Treating Early Psychosis in the 'Real World'

Bret S. Stetka, MD; John M. Kane, MD; Kim T. Mueser, PhD; Delbert G. Robinson, MD; Robert K. Heinssen, PhD

Disclosures

July 20, 2016

Editor's Note:
In October 2015, results from the National Institutes of Mental Health's Recovery After an Initial Schizophrenia Episode: Early Treatment Program (RAISE-ETP) study[1] were published in the American Journal of Psychiatry. The findings suggest that a multidisciplinary, community-based treatment approach can realistically be implemented and improve functional and clinical patient outcomes. Medscape recently hosted an email discussion among four researchers involved the study: John M. Kane, MD, Chairman and Professor in the Department of Psychiatry at Hofstra Northwell School of Medicine in Uniondale, New York; Kim T. Mueser, PhD, Professor of Occupational Therapy, Psychology, and Psychiatry at Boston University; Delbert G. Robinson, MD, Professor, Departments of Psychiatry and Molecular Medicine at Hofstra Northwell School of Medicine in Hempstead, New York; and Robert K. Heinssen, PhD, Director, Division of Services and Intervention Research at National Institute of Mental Health in Bethesda, Maryland.

Medscape: What were the objectives of the RAISE study, and what was the importance of launching a trial such as this?

Dr Mueser: Over the past several decades, there has been a growing awareness worldwide of the importance of comprehensive, specialty treatment programs for people who have experienced a first episode of psychosis. To address this problem, comprehensive first episode psychosis programs were developed and implemented, and they shown to be effective at improving outcomes.

However, almost all of this research had been conducted in the metropolitan areas of other countries with single-payer health systems. This left open the question of how effective programs for this population could be designed that could be implemented in the context of the US healthcare system.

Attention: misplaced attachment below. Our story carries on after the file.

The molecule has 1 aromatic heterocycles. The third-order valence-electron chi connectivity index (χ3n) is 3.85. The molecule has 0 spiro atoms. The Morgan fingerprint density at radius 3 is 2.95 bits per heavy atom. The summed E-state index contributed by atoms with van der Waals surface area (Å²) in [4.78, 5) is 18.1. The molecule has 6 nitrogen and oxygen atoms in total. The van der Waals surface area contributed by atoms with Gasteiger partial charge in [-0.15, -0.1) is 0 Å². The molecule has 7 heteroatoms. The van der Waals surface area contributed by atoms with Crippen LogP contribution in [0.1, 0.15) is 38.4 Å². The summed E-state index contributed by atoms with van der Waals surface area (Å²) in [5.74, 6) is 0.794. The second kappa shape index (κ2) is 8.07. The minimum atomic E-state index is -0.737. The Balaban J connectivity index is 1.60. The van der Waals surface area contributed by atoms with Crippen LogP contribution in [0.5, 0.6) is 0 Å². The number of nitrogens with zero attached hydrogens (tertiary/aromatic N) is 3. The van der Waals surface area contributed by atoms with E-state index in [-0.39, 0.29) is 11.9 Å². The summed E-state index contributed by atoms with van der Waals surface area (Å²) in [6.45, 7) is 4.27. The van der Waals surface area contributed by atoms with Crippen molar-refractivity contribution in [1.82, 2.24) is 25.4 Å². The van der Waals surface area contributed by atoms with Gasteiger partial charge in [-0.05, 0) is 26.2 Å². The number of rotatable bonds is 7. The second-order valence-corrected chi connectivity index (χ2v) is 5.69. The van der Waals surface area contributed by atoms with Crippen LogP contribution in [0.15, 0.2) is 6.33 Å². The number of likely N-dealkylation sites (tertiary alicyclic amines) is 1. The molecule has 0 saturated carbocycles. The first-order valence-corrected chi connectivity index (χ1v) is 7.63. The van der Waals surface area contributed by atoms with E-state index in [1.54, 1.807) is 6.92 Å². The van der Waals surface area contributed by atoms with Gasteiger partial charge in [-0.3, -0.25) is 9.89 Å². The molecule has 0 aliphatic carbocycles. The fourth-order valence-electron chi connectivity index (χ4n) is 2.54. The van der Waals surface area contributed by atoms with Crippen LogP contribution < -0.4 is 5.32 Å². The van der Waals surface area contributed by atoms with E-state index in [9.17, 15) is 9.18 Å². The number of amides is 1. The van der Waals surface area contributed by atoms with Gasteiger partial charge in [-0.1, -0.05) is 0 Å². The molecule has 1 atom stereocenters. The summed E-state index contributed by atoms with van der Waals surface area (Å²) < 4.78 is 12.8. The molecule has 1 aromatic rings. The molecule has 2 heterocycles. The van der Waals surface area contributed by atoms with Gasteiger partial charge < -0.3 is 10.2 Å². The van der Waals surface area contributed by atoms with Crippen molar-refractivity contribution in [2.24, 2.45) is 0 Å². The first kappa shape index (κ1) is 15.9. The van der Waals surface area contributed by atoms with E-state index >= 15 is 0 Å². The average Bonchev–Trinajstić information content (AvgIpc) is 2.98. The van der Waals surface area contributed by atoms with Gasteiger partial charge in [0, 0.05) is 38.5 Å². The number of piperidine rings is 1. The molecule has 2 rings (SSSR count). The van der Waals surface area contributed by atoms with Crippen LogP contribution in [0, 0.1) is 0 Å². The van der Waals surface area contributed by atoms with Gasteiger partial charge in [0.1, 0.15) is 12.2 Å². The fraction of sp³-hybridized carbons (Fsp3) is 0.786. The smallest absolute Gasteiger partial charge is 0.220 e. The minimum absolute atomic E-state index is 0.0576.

The RAISE initiative was established to develop and rigorously evaluate a comprehensive specialty program for first-episode psychosis that could be provided in routine treatment settings through the United States. To accomplish this, the RAISE-ETP study of the NAVIGATE program solicited the involvement of 34 non-academically affiliated sites through the United States, located in both urban and rural areas, to participate in the study. The NAVIGATE program is comprised of three different psychosocial treatment components, all of them tailored to help clients meet their personal goals. [Editor's note: see more on the specifics of NAVIGATE below]

One half of the sites (17) were randomly assigned to provide the NAVIGATE program, and the other half continued to provide community care (usual services).

NAVIGATE was successfully implemented across the sites assigned to provide that program. Furthermore, participants in the NAVIGATE program demonstrated significantly greater improvements over 2 years on a broad range of outcomes, including symptom severity, work and school involvement, interpersonal relationships, and quality of life.

These findings are important in that they demonstrate that it is possible to implement effective, comprehensive specialty services for persons recovering from a first episode of psychosis in routine mental health treatment settings throughout the United States. The findings are encouraging in that they provide realistic hope for improving the long-term outcome of schizophrenia through intensive, focused intervention delivered as soon as possible after the diagnosis of a psychotic episode.

Dr Robinson: The study offers an appealing model for future treatment development efforts. Designing interventions specifically for community centers and then testing these interventions in "real world" settings spread across the country ensures that a successful intervention can be implemented in diverse treatment settings.

Lessons learned while conducting the trial can inform poststudy dissemination efforts at community centers. At a minimum, it can be reassuring for community facilities contemplating adopting a new intervention that the intervention was successfully implemented at similar community facilities during a trial.

The model does impose some limitations. Community facilities are usually not equipped to provide medications that are not approved by the US Food and Drug Administration, nor can they provide nonpharmacologic interventions that require skills before study training activities that are not widely available at community facilities. Community facilities may have limited prior research experience, so the central study team often has to provide more support and guidance to sites than if the sites were academic facilities.

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